LONG ISLAND CITY — New York's cars and cabs are getting wired.
The U.S. Department of Transportation is providing $20 million to launch a pilot program in New York City that will outfit thousands of cars, taxis and buses with smart technology to make the streets safer for drivers and pedestrians, officials announced Monday.
The Connected Vehicle Pilot program will equip up to 10,000 vehicles with wireless devices that allow drivers to get real-time information from other vehicles on the road, and from infrastructure like traffic lights, officials said.
The goal would be to alert drivers to potential hazards — like a stalled car up ahead or a nearby vehicle in their blind spot — in order to curb crashes and potentially ease traffic.
"Imagine having a car that is equipped with technology that can correct human errors," U.S. Transportation Secretary Anthony Foxx said as he announced the program at the city's Traffic Management Center in Queensboro Plaza.
"Imagine riding a bicycle through a transit stop during rush hour or walking across a busy street, except now as a bicyclist or as a pedestrian, you can communicate with the drivers and infrastructure surrounding you," he said.
The program will be developed over four years, and design plans for what the smart devices will look and sound like are expected to start being developed in the next few weeks, officials said.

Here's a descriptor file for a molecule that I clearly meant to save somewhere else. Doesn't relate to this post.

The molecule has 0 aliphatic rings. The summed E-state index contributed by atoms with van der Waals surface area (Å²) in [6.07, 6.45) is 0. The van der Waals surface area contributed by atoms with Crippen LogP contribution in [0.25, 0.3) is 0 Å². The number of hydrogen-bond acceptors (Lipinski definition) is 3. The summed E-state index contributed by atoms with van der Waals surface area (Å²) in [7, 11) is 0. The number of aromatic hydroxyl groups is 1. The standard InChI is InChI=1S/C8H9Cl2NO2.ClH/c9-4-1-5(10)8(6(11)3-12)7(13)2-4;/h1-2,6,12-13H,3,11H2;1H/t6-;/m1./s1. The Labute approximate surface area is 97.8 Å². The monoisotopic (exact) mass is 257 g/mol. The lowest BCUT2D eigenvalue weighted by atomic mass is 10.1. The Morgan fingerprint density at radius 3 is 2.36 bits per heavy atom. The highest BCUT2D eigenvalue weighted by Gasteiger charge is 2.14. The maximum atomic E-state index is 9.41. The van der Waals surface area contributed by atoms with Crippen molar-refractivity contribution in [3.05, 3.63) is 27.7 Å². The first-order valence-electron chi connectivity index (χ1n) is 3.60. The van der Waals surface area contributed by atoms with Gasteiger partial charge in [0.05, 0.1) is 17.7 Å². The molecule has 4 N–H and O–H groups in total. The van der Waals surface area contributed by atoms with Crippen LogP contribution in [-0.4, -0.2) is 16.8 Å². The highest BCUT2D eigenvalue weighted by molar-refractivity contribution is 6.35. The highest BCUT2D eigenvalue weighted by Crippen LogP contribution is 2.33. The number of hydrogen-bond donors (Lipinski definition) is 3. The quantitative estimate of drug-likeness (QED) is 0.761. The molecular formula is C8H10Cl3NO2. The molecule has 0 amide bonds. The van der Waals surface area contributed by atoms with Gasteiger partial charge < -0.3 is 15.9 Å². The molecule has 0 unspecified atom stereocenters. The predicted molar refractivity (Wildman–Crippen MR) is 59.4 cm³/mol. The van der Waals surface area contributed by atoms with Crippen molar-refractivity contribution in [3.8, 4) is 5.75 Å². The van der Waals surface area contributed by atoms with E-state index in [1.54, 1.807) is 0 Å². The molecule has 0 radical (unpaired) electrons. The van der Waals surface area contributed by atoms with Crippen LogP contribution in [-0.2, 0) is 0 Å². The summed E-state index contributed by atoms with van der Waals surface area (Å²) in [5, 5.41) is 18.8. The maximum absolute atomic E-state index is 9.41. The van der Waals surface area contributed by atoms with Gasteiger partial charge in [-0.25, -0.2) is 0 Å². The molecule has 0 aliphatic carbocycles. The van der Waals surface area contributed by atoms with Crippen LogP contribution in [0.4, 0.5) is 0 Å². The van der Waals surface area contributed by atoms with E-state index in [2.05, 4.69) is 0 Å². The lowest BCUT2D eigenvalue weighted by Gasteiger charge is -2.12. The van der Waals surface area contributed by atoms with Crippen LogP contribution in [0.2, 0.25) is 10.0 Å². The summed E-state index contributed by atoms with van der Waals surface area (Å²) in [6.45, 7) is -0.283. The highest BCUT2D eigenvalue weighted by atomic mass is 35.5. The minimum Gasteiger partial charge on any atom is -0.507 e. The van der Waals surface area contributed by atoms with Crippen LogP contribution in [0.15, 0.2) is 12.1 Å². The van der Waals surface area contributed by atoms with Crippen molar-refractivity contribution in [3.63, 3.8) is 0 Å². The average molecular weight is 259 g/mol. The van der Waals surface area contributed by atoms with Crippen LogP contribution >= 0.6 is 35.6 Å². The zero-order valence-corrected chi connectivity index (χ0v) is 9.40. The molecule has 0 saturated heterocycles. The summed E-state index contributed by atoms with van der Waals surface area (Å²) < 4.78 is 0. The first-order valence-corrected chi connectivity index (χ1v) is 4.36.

The vehicles that will be getting the technology as part of the pilot will include city-owned cars — including the Department of Transportation's own fleet — MTA buses, taxis, UPS trucks and trucks from other local trucking companies.
Smart devices will also be installed on traffic lights along First, Second, Fifth and Sixth avenues in Manhattan between 14th and 67th streets, and on Flatbush Avenue in Brooklyn between Tillary Street and Grand Army Plaza, according to the DOT.
Cars with the technology will be able to get alerts with information from traffic lights and other vehicles that also have them. The pilot also aims to create a smartphone app that pedestrians and cyclists could download, which would automatically alert nearby drivers as they cross the street.
"The goal obviously is to design a technology which is affordable, which is easily deployable, which will save lives, which will improve traffic flow," NYC Department of Transportation Polly Trottenberg said.
The federal program is based on another that was tested in 2012 in Ann Arbor, MI, and is one of three similar initiatives being launched this year, with others taking place in Wyoming and Tampa, Fl.
Officials said the program will help the U.S. DOT test how to most effectively use smart "Vehicle to Vehicle" technology in cars, which Foxx predicts will eventually be the norm across the country.
"This is not a pipe dream...this is coming for certain," he said. "New York City will show the world what this technology can do."